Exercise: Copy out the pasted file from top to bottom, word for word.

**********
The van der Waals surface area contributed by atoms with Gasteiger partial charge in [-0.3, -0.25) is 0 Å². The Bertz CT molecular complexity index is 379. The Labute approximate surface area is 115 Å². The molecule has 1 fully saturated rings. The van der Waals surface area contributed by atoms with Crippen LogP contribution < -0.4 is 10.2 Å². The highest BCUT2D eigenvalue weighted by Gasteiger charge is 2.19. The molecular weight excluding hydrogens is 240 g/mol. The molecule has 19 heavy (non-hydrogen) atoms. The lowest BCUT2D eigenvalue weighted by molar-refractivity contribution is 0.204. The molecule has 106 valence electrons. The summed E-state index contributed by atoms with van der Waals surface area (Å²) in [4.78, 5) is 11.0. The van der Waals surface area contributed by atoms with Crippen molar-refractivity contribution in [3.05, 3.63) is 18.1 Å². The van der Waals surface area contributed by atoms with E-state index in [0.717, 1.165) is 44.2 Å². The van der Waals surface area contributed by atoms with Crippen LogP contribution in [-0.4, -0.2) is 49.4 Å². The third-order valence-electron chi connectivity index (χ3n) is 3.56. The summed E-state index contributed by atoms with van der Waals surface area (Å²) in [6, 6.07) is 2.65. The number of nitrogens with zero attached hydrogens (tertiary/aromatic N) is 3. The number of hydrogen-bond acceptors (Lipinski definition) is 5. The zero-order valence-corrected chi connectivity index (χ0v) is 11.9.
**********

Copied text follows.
The van der Waals surface area contributed by atoms with Gasteiger partial charge in [-0.3, -0.25) is 0 Å². The Bertz CT molecular complexity index is 379. The Labute approximate surface area is 115 Å². The molecule has 1 fully saturated rings. The van der Waals surface area contributed by atoms with Crippen LogP contribution < -0.4 is 10.2 Å². The highest BCUT2D eigenvalue weighted by Gasteiger charge is 2.19. The molecular weight excluding hydrogens is 240 g/mol. The molecule has 19 heavy (non-hydrogen) atoms. The lowest BCUT2D eigenvalue weighted by molar-refractivity contribution is 0.204. The molecule has 106 valence electrons. The summed E-state index contributed by atoms with van der Waals surface area (Å²) in [4.78, 5) is 11.0. The van der Waals surface area contributed by atoms with Crippen molar-refractivity contribution in [3.05, 3.63) is 18.1 Å². The van der Waals surface area contributed by atoms with E-state index in [0.717, 1.165) is 44.2 Å². The van der Waals surface area contributed by atoms with Crippen LogP contribution in [-0.4, -0.2) is 49.4 Å². The third-order valence-electron chi connectivity index (χ3n) is 3.56. The summed E-state index contributed by atoms with van der Waals surface area (Å²) in [6, 6.07) is 2.65. The number of nitrogens with zero attached hydrogens (tertiary/aromatic N) is 3. The number of hydrogen-bond acceptors (Lipinski definition) is 5. The zero-order valence-corrected chi connectivity index (χ0v) is 11.9.